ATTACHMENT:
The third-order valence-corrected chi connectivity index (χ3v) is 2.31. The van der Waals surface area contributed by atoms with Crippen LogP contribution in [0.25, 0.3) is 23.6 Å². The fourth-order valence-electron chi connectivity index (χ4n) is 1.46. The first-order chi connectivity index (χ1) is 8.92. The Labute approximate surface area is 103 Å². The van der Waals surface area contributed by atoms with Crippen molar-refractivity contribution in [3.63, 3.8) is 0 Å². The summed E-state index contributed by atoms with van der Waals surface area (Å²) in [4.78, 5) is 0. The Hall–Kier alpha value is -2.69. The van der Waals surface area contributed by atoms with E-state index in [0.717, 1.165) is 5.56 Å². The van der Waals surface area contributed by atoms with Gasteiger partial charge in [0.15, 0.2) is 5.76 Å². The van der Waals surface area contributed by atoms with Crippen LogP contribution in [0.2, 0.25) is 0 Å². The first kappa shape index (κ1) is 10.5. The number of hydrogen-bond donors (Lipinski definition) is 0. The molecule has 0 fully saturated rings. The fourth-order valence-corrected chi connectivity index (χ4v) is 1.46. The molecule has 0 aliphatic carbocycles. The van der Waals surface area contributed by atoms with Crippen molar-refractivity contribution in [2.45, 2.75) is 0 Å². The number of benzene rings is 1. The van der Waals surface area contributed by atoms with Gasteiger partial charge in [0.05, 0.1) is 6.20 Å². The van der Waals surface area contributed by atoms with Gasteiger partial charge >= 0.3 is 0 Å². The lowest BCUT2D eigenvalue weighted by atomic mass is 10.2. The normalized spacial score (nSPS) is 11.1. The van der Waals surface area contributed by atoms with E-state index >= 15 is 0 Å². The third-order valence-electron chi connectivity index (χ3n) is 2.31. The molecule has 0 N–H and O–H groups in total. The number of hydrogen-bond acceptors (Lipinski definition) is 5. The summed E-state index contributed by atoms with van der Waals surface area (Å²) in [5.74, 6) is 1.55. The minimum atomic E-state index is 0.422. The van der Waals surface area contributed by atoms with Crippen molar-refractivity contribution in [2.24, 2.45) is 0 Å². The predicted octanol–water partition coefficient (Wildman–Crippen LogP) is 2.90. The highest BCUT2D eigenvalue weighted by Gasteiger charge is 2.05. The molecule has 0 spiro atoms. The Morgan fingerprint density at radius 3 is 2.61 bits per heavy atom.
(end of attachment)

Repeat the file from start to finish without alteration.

The third-order valence-corrected chi connectivity index (χ3v) is 2.31. The van der Waals surface area contributed by atoms with Crippen LogP contribution in [0.25, 0.3) is 23.6 Å². The fourth-order valence-electron chi connectivity index (χ4n) is 1.46. The first-order chi connectivity index (χ1) is 8.92. The Labute approximate surface area is 103 Å². The van der Waals surface area contributed by atoms with Crippen molar-refractivity contribution in [3.63, 3.8) is 0 Å². The summed E-state index contributed by atoms with van der Waals surface area (Å²) in [4.78, 5) is 0. The Hall–Kier alpha value is -2.69. The van der Waals surface area contributed by atoms with E-state index in [0.717, 1.165) is 5.56 Å². The van der Waals surface area contributed by atoms with Gasteiger partial charge in [0.15, 0.2) is 5.76 Å². The van der Waals surface area contributed by atoms with Crippen LogP contribution in [0.2, 0.25) is 0 Å². The first kappa shape index (κ1) is 10.5. The number of hydrogen-bond donors (Lipinski definition) is 0. The molecule has 0 fully saturated rings. The fourth-order valence-corrected chi connectivity index (χ4v) is 1.46. The molecule has 0 aliphatic carbocycles. The van der Waals surface area contributed by atoms with Crippen molar-refractivity contribution in [2.45, 2.75) is 0 Å². The number of benzene rings is 1. The van der Waals surface area contributed by atoms with Gasteiger partial charge in [0.05, 0.1) is 6.20 Å². The van der Waals surface area contributed by atoms with Gasteiger partial charge >= 0.3 is 0 Å². The lowest BCUT2D eigenvalue weighted by atomic mass is 10.2. The normalized spacial score (nSPS) is 11.1. The van der Waals surface area contributed by atoms with E-state index >= 15 is 0 Å². The third-order valence-electron chi connectivity index (χ3n) is 2.31. The molecule has 0 N–H and O–H groups in total. The number of hydrogen-bond acceptors (Lipinski definition) is 5. The summed E-state index contributed by atoms with van der Waals surface area (Å²) in [5.74, 6) is 1.55. The minimum atomic E-state index is 0.422. The van der Waals surface area contributed by atoms with Crippen molar-refractivity contribution in [2.24, 2.45) is 0 Å². The predicted octanol–water partition coefficient (Wildman–Crippen LogP) is 2.90. The highest BCUT2D eigenvalue weighted by Gasteiger charge is 2.05. The molecule has 0 spiro atoms. The Morgan fingerprint density at radius 3 is 2.61 bits per heavy atom.